52 Week Thirty-Seven
Writers: Rucka, Morrison, Johns, Waid
Artists: Giffen & Olliffe
The reveal of Supernova was about as under whelming as it was predictable. This reviewer called his identity during his initial skirmish with Booster Gold. And nothing ever really threw that into doubt in the successive weeks and months. Rip and Nova’s battle with Skeets was interesting enough, despite not elaborating on why the robot had gone haywire in the first place. The mayoral interlude seemed unnecessary, but the fall of Star City is a big enough deal OYL to rate panel time here. And of course Animal Man isn’t going to be the series’ casualty. Therefore, an energetic if by the numbers plot, combined with a direct and unobtrusive art style gives this book a bit of a push out of the average.
The Helmet of Fate: Detective Chimp #1
Writer: Bill Willingham
Artist: Shawn McManus
â€œAnd now for something completely differentâ€â€¦ like a talking chimp that solves mysteries. This book was odd, hysterical, intelligent, and well plotted to boot. While the attraction of mystical artifacts never really makes sense for the simian detective (even in Shadowpact) this examination of what mystical power might mean to one of his character was well done. While the Helmet of Fate isn’t meant to be with our primate protagonist, its effects on him were worth a story on its own. The only real strike against the issue was that the art was too cartoony in places. The repetitive structure of most of the male faces was especially distracting. It seemed odd that an artist that could credibly render a chimp in the backseat of a hackie couldn’t come up with a few different male face shapes.
52 Week Thirty-Eight
Writers: Rucka, Waid, Johns, Morrison
Artists: Giffen, Bennett, Jadson
This week of 52 focuses mainly on the neglected Island of Misfit Scientists and Montoya’s mountainous quest to save the life of her new mentor. The reveal of what the scientists were building is a bit trite, but it links well with the religion of crime subplot and the upcoming third world war readers have been promised. The end of the Question, though thematically far less well done than the New Year’s Eve issue, is redeemed by Montoya’s turmoil at his passing. The art certainly suits the story this issue. The cantankerous contraptions created on the island are rococo to the extreme while the lonely alpine atmosphere highlights the plight of Renee Montoya.
Writer: Peter David
Artist: Pablo Raimondi
Peter David’s X-Factor is again becoming the best mutant title in the Marvel imprint. His characters are all three-dimensional, interact believably, and are very rarely bogged down in the company crossover du jour. This issue spotlights the dupes of Jamie Maddrox, the multiple man. Jaime was kidnapped and temporarily brainwashed by HYDRA. He got himselves out of it. In a very strange bit of business, Jamie absorbed his SHIELD dupe and somehow maintained the dupe’s appearance instead of his own. Whether that is a clue to his current instability or a continuity lapse remains to be seen. The subplot involving the overseas shopping bonding of Theresa and Monet ends in an international incident, despite all intentions to the contrary. This is the book where innovative and interesting things happen every issue, including this one. Combining all that with an art team that finally isn’t swapping from one issue to the next and this book really is firing on all cylinders.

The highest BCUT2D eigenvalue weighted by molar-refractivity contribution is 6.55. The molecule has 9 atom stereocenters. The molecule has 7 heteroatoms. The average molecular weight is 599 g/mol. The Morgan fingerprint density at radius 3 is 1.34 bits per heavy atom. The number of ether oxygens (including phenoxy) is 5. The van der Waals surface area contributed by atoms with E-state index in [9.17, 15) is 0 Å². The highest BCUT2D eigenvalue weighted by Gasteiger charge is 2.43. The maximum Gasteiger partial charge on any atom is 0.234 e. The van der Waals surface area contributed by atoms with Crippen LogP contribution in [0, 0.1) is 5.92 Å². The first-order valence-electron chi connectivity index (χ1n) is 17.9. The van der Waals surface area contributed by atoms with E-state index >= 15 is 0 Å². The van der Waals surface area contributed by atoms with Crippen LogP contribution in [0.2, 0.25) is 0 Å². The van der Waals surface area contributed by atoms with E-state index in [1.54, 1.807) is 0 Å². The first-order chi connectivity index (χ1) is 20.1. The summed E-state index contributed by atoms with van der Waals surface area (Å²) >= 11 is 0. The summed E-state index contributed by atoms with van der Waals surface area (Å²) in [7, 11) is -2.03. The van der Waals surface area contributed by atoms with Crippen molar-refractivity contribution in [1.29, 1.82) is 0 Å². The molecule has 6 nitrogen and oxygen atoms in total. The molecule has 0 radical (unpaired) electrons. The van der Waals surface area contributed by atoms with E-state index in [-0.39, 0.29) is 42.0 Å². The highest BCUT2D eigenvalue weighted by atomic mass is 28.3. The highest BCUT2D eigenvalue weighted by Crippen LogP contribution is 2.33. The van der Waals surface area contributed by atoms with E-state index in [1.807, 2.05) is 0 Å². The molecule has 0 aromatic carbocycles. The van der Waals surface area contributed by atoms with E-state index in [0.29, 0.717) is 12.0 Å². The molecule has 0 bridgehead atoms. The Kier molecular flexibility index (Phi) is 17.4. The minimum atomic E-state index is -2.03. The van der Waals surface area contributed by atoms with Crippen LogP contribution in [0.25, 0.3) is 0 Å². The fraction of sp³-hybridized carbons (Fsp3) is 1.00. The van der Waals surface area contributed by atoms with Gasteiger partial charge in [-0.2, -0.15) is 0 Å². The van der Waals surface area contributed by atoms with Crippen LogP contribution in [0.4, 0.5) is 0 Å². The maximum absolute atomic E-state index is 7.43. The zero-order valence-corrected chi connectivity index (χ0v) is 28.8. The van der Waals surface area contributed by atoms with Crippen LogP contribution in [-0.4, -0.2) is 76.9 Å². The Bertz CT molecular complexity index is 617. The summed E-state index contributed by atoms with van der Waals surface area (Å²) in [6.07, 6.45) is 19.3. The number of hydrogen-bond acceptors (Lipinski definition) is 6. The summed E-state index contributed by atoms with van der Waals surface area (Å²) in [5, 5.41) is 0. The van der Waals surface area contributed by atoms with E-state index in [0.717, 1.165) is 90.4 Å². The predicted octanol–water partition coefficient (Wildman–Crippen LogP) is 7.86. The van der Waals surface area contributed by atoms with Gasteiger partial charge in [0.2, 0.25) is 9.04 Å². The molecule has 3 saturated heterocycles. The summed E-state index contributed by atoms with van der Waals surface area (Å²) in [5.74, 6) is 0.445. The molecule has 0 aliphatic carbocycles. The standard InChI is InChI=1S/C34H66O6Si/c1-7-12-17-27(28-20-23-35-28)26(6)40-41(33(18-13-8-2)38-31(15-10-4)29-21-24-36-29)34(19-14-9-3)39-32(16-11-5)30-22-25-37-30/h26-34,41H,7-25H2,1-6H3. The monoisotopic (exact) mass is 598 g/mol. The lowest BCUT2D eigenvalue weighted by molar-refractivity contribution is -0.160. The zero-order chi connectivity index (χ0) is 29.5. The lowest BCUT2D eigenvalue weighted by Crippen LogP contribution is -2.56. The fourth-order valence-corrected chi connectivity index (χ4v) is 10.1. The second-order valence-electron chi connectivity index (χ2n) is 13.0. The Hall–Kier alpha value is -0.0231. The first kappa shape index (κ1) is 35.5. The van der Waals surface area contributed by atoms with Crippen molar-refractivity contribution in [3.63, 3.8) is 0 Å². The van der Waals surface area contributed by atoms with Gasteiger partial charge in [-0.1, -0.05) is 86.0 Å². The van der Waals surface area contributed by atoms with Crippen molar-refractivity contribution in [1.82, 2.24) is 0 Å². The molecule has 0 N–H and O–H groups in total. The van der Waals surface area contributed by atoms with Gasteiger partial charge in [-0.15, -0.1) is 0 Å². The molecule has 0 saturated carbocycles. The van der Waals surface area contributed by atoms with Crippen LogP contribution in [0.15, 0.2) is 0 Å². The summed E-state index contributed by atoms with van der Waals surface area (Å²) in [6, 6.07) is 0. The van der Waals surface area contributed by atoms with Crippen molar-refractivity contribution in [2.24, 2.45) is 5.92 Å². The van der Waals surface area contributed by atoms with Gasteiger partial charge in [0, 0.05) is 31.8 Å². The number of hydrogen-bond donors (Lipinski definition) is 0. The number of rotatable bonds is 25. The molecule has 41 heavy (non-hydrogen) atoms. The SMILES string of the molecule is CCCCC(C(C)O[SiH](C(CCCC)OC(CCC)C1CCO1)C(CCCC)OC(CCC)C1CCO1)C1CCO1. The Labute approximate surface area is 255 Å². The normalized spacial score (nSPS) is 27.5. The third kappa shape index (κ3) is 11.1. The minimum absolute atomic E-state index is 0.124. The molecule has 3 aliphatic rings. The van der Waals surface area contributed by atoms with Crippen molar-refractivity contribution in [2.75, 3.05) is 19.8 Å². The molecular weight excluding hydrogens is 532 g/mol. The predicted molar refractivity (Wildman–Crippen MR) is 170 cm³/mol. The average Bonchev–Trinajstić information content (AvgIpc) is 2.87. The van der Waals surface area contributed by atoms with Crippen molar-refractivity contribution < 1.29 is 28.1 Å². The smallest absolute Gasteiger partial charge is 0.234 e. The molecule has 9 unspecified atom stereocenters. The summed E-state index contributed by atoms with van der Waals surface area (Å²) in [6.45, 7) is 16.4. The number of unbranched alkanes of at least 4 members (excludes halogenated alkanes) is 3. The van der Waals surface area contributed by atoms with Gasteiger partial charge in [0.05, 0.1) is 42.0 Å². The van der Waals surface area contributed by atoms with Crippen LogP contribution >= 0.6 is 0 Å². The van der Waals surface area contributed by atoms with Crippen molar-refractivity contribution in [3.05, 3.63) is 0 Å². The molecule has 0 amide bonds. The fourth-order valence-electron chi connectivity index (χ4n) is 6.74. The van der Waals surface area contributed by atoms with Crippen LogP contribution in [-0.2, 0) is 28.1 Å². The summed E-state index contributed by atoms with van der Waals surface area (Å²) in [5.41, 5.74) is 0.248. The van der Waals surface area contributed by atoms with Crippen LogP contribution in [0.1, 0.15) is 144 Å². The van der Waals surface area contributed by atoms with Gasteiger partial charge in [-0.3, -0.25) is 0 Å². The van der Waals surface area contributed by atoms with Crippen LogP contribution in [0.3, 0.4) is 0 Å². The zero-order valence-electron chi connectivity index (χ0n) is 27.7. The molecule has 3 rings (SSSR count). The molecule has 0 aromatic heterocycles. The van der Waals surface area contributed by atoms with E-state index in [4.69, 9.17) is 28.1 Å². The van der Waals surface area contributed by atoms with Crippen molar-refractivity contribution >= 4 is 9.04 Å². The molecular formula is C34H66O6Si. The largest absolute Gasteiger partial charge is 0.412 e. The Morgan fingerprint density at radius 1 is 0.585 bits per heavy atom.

Writer: Greg Rucka
Artist: Jesus Saiz
The most complex book of the OYL period, Checkmate routinely contains double crosses, political intrigue, covert and overt power struggles. This arc has been all about Checkmate’s attempt to place a mole in Kobra, the reptilian oriented terrorist group that is the perennial threat to the governments of the DCU. The involvement of the Shadowpact was an interesting wrinkle (even though they’re the only team in the company’s canon I don’t even remotely understand the appeal of) if only for their occult roundtable a third of the way into the book. The machinations behind the switch were a bit too tough to follow, but the climax was straightforward enough. The story ends on a discordant and bittersweet note, something regular readers ought to be getting used to by now. Another thing the readers have learned to tolerate is the occasionally amazing and intermittently lackluster art by Saiz. Checkmate agents really need to look less like their opponents for the non-verbal plot elements to be lucid.
Writer: Dan Slott
Artist: Rick Burchett
This month’s episode is another of those pesky Civil War ripples, with Jen a deputized/drafted member of S.H.I.E.L.D. She fights the Abomination and ruminates on where here cousin Bruce is (little does she know where her supposed allies have shifted him). There’s some interesting self-analysis of our protagonist as well as a few antagonistic Achilles’ heels exposed. It’s a fun issue, but it’s still a huge sidestep for the series, which began as a single female lawyer superhero book. It’s still fun, but nowhere near what the long-term readership is used to. Still, the emotive and upbeat work by Burchett helps sell the story.